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Feud Divides Israeli Rabbinical School

JERUSALEM — An explosive feud at the Conservative movement’s rabbinical school in Israel ended this week with a slew of resignations.

The fight featured warring camps of board and faculty members of the Schechter Institute of Jewish Studies, an academic degree-granting graduate institution, and the Schechter rabbinical school. The very subject of the feud has been in dispute, with some saying that control and others claiming that academic standards were at stake. In the end, sources familiar with the situation said, it was an American — Rabbi Ismar Schorsch, chancellor of New York’s Jewish Theological Seminary — who played the decisive role in the power struggle.

At Schorsch’s urging, the chairman of the Israeli rabbinical school, Rabbi Lee Levine, stepped down Tuesday, along with about half-dozen board members and administrators.

Also on Tuesday, Schorsch was named the interim chairman of the rabbinical school’s international board of directors. He was seen as the main booster of Rabbi Einat Ramon, who was tapped Tuesday to serve as the interim dean of the rabbinical school.

The shakeup is raising questions about the role of New York-based leaders in governing a rabbinical school in Jerusalem that is charged with recruiting Israelis to the pulpit. It is also shining a spotlight on the Israeli seminary’s low enrollment.

Schorsch called for the shakeup in a May 23 letter to Levine that was sent to the entire board.

“Instead of proclaiming our achievement of having made Schechter part of the matrix of higher education in Israel, instead of raising our voice to help Israelis come to terms with the disengagement from Gaza from a Jewish perspective, we are once again turning inward to fight among ourselves,” Schorsch wrote. “The preoccupation with our navel prevents us from ever catching sight of the horizon.”

Schorsch argued that if Levine did not step down, it would “lead to the risible end of two Conservative rabbinical programs in Israel.”

The JTS chancellor was seen as rallying to the side of Rabbi David Golinkin, president and rector of the Schechter Institute and the rabbinical school’s chief religious arbiter. Critics of the maneuver said that Schorsch and Golinkin were bent on asserting control over the rabbinical school.

In 2003, when Israel’s Council for Higher Education granted the graduate school accreditation status for administering a master’s degree in Jewish Studies, the school and seminary were required under Israeli law to become two different legal entities. While the schools now have separate boards, they continue to operate out of the same building and share faculty members (instructors with academic degrees are paid by the institute, rabbis without academic degrees by the rabbinical school, a source said).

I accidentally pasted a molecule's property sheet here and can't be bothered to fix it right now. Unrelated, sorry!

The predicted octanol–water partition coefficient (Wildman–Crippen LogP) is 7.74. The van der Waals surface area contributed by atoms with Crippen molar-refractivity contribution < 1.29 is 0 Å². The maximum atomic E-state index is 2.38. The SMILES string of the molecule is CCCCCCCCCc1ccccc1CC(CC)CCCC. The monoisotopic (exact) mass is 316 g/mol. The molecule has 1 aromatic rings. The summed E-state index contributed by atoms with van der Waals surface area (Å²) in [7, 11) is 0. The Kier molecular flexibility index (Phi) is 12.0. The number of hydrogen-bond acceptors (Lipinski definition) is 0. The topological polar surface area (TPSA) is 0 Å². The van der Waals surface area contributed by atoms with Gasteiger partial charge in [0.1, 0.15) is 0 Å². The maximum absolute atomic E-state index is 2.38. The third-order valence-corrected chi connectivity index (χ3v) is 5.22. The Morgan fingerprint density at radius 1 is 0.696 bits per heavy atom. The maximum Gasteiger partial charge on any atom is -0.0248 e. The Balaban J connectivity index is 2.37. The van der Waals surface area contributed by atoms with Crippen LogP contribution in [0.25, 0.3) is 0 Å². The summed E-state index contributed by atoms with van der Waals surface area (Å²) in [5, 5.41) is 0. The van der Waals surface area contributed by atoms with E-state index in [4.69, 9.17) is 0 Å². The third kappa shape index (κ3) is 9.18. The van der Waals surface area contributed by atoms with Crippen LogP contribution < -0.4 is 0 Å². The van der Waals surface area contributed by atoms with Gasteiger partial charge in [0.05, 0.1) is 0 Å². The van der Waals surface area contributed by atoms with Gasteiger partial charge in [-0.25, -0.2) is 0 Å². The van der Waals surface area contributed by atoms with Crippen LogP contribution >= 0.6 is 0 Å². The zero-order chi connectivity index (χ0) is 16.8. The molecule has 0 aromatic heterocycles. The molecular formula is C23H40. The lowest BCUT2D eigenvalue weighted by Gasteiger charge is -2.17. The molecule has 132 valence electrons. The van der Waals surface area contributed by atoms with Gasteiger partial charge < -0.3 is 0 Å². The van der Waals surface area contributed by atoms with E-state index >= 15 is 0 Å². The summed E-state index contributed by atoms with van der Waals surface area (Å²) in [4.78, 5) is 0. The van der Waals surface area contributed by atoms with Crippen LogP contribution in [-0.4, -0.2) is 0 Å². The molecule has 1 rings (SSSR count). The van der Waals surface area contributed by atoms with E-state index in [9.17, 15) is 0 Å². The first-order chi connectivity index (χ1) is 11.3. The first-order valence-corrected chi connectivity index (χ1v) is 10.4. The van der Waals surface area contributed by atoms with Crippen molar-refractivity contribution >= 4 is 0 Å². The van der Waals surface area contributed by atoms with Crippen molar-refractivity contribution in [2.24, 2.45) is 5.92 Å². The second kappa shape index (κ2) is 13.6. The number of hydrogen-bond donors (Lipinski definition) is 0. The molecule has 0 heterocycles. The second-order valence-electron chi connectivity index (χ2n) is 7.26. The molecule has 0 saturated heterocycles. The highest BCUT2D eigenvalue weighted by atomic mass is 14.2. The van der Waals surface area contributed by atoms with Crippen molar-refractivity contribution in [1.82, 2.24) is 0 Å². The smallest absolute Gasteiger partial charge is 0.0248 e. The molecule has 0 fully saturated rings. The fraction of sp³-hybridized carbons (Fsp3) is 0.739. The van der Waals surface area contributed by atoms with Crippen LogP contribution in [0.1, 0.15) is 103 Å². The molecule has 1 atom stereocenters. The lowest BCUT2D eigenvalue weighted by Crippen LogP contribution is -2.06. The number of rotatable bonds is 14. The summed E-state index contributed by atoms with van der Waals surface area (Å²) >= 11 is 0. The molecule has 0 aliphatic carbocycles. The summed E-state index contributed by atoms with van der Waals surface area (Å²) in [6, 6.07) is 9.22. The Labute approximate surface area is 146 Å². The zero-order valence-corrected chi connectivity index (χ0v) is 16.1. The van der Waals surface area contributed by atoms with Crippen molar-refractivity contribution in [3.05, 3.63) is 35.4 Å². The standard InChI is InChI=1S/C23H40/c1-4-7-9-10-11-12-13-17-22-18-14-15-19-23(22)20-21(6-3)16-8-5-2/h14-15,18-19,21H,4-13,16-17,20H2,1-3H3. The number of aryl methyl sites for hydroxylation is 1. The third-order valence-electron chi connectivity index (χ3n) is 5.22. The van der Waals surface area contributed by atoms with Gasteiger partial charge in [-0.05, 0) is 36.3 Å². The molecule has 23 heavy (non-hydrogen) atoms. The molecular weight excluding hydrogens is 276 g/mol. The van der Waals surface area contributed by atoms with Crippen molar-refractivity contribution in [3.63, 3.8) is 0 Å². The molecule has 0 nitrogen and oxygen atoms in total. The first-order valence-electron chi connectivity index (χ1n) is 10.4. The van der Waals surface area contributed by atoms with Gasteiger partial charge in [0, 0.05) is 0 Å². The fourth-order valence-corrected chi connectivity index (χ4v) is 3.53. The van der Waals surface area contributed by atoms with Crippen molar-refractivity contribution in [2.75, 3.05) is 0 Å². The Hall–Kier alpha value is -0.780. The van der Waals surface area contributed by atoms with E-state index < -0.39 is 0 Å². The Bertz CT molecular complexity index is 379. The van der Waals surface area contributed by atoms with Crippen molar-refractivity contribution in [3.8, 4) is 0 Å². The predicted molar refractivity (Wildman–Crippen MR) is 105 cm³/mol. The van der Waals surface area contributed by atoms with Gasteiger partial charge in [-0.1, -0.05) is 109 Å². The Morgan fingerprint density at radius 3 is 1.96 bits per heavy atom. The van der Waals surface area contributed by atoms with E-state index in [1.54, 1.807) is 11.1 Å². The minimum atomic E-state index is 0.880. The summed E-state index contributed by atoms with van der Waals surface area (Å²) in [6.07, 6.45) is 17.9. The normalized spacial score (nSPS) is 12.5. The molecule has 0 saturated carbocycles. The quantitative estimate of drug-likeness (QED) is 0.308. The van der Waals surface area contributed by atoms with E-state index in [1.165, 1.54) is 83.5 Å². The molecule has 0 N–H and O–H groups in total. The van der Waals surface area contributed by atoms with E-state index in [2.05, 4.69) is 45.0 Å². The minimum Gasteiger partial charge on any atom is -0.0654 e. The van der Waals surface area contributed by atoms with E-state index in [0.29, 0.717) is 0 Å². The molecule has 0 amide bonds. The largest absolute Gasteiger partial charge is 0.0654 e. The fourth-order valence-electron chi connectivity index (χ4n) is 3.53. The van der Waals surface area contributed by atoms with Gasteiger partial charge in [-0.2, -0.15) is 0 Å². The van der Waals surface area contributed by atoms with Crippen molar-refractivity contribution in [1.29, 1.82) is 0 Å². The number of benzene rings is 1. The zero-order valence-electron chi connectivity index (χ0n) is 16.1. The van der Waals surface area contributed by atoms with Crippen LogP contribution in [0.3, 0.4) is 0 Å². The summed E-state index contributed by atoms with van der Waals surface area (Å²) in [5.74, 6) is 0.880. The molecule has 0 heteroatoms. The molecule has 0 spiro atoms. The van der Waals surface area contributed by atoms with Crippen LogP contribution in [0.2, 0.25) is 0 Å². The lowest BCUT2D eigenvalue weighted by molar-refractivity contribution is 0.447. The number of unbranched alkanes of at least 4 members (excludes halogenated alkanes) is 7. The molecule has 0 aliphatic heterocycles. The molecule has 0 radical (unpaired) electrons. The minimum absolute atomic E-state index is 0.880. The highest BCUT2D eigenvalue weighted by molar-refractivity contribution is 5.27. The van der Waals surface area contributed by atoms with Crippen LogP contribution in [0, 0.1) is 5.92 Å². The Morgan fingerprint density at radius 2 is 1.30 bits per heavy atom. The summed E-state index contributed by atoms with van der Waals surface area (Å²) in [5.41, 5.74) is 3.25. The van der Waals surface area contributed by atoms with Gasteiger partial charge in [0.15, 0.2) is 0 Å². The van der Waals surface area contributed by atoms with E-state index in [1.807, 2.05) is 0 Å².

Soon after the organizational reshuffling, the dispute began.

Levine’s critics said the issues were management style and academic standards, not power politics. In particular, Levine has been criticized by professors for bringing in Fox (pronounced Fuchs), a graduate of the seminary, to revamp the rabbinical school curriculum.

In November 2003 Fox unveiled the restructured curriculum at a meeting. Academic faculty stated that “the curriculum was roundly criticized by almost everyone there.” Levine reportedly responded that the reaction was attributable to “teachers protecting their vested interests.”

Levine’s defenders said that he was attempting to create a more innovative, broader curriculum that would be more attractive to Israelis. Sources familiar with the institution said that it receives only a handful of applicants each year, far fewer than the Reform movement’s seminary in Jerusalem. The Conservative rabbinical school currently has 23 students enrolled in its four-year ordination program.

Ramon, the new interim dean, said that this year, the first with the new curriculum, was also the first with no new rabbinical candidates.

Levine’s critics said that he and Fox miscalculated by failing to consult adequately with the faculty. Some faculty members objected to what they claimed was a cut in time allotted to studying Talmud and rabbinic law.

Fox refused to speak with the Forward, quoting Leviticus 19 and its commandment to avoid “talebearing.” Lee could not be reached for comment.

Ramon defended Schorsch’s recent actions.

“Someone needed to decide,” she said. “We have a hierarchy. Ordinarily I don’t like hierarchies, but in institutions, hierarchies translate into orderliness, and that’s what happened here. The chancellor decided.”




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